I wrote this piece for Tahrir Squared before today’s court verdict to suspend Egypt’s upcoming parliamentary election, still I think it is relevant and I hope it provides the leaders of opposition parties in Egypt with some food for thought. Let me know what do you think; I welcome your feedbacks and comments.
“Juvenile,” “self-defeating,” “myopic,” “not smart” — since Egypt’s main opposition coalition, the National Salvation Front (NSF), has announced that they will boycott the next parliamentary elections, a sustained, ferocious barrage of criticism has been unleashed against them. The Egyptian opposition is not currently at an enviable place: youth activists are frustrated, pundits are critical, Islamists are piling accusations, and the U.S. leaders are not impressed, not to mention the valid fear of breaking ranks from one or two of the partners within the coalition umbrella.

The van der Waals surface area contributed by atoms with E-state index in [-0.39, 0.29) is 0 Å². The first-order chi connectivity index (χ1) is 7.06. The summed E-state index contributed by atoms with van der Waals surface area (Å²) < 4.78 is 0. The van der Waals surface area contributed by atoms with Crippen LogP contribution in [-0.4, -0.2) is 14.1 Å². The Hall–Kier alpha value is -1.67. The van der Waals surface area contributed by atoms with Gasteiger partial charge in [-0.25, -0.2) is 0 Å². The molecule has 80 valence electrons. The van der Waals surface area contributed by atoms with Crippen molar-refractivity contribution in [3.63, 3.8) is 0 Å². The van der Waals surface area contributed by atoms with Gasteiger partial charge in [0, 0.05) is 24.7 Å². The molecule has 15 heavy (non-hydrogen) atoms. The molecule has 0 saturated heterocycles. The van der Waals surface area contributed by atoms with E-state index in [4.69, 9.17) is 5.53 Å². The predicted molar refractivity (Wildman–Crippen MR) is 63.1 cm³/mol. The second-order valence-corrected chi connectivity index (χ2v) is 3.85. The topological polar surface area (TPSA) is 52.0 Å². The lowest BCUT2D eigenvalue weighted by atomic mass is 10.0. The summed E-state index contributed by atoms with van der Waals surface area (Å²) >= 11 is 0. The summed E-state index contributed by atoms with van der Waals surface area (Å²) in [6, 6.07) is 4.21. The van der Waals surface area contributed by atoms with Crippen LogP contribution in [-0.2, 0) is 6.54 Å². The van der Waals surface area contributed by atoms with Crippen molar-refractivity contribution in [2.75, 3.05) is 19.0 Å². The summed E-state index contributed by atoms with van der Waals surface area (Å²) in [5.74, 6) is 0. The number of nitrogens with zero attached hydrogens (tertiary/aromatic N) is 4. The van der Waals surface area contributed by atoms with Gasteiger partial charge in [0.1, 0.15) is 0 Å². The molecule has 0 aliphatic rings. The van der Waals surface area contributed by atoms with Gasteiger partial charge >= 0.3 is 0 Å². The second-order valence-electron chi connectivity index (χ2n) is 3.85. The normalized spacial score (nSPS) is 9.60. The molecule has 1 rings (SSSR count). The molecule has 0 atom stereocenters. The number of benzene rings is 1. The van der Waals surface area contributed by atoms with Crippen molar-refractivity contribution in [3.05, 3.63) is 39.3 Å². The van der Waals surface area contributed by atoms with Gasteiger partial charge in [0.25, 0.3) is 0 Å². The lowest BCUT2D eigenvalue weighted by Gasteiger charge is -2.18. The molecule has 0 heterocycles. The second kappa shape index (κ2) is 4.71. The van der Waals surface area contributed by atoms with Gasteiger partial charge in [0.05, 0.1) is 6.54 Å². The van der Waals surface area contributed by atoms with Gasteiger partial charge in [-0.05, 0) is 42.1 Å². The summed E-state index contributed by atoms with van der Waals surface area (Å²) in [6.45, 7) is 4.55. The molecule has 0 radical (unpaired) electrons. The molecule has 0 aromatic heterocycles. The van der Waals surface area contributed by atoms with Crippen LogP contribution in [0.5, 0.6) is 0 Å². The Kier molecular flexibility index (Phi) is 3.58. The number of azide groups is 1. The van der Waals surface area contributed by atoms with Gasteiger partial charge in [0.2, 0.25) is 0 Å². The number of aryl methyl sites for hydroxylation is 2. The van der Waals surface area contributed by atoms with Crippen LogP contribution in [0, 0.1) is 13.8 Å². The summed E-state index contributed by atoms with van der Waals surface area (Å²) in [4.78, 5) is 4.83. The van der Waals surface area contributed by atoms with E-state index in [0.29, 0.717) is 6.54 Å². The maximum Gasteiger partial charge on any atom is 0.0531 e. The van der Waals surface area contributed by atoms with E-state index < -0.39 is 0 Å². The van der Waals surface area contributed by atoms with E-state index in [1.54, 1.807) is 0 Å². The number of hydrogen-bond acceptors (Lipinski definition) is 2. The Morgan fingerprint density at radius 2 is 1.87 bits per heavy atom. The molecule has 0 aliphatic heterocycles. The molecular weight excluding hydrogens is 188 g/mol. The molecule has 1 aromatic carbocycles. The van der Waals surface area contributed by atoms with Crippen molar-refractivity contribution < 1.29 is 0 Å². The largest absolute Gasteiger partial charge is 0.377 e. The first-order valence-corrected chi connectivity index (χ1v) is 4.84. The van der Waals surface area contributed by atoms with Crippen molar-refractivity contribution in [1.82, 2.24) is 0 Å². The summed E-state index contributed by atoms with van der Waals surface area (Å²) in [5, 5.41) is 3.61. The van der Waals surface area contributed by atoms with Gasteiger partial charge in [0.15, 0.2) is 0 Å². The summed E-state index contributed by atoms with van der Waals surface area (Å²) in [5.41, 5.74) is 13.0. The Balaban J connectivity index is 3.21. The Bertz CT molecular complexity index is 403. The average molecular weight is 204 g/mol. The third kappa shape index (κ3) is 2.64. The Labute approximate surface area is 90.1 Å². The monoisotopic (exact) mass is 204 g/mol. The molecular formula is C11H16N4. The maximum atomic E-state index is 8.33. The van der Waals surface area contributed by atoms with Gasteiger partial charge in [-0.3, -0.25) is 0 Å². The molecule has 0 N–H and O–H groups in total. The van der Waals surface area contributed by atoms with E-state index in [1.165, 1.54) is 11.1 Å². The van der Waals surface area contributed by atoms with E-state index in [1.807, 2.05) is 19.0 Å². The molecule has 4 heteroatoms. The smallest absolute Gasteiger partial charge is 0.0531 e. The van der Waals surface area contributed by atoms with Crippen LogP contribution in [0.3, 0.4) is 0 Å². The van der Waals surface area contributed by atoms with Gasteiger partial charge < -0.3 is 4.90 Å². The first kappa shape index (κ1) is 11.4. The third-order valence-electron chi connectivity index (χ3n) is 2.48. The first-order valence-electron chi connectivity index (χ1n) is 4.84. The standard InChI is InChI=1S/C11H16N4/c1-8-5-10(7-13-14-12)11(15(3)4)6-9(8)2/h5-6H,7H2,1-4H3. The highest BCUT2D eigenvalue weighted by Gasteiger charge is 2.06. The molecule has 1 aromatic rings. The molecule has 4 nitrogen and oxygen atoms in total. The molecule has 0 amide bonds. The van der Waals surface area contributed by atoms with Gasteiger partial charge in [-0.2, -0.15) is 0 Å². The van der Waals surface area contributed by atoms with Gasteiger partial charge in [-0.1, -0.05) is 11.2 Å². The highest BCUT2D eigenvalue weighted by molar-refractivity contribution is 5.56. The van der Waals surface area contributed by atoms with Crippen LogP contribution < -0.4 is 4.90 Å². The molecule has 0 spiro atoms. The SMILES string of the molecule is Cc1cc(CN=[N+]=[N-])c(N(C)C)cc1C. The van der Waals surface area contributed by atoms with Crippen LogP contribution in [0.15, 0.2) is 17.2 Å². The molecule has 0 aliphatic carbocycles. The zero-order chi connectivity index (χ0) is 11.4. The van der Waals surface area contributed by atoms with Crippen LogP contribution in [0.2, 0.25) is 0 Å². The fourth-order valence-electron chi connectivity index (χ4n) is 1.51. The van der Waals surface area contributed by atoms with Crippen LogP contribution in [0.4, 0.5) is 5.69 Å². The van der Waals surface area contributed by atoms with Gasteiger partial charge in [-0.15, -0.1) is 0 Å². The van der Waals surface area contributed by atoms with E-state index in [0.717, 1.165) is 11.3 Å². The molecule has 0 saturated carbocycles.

There are good reasons to criticize the Egyptian opposition…
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My walking this morning took me to the streets of Ashrafieh in Beirut. Still a reminiscence of the old lovely Beirut, but mixed totally with super modern high rises that pop up like mushrooms in between the soon to be ruins of old Beirut.
It is quite a contrast to see old artisans side by side to super sleek and modern buildings. And maybe that is the way it should be. A mix of today and yesterday. I just hope that the signs of yesterday will prevail, they add such strong charm to the neighborhood, and a feeling of history that you will not see anymore once the last yellow stone and red tile has been removed.
Enjoy the street…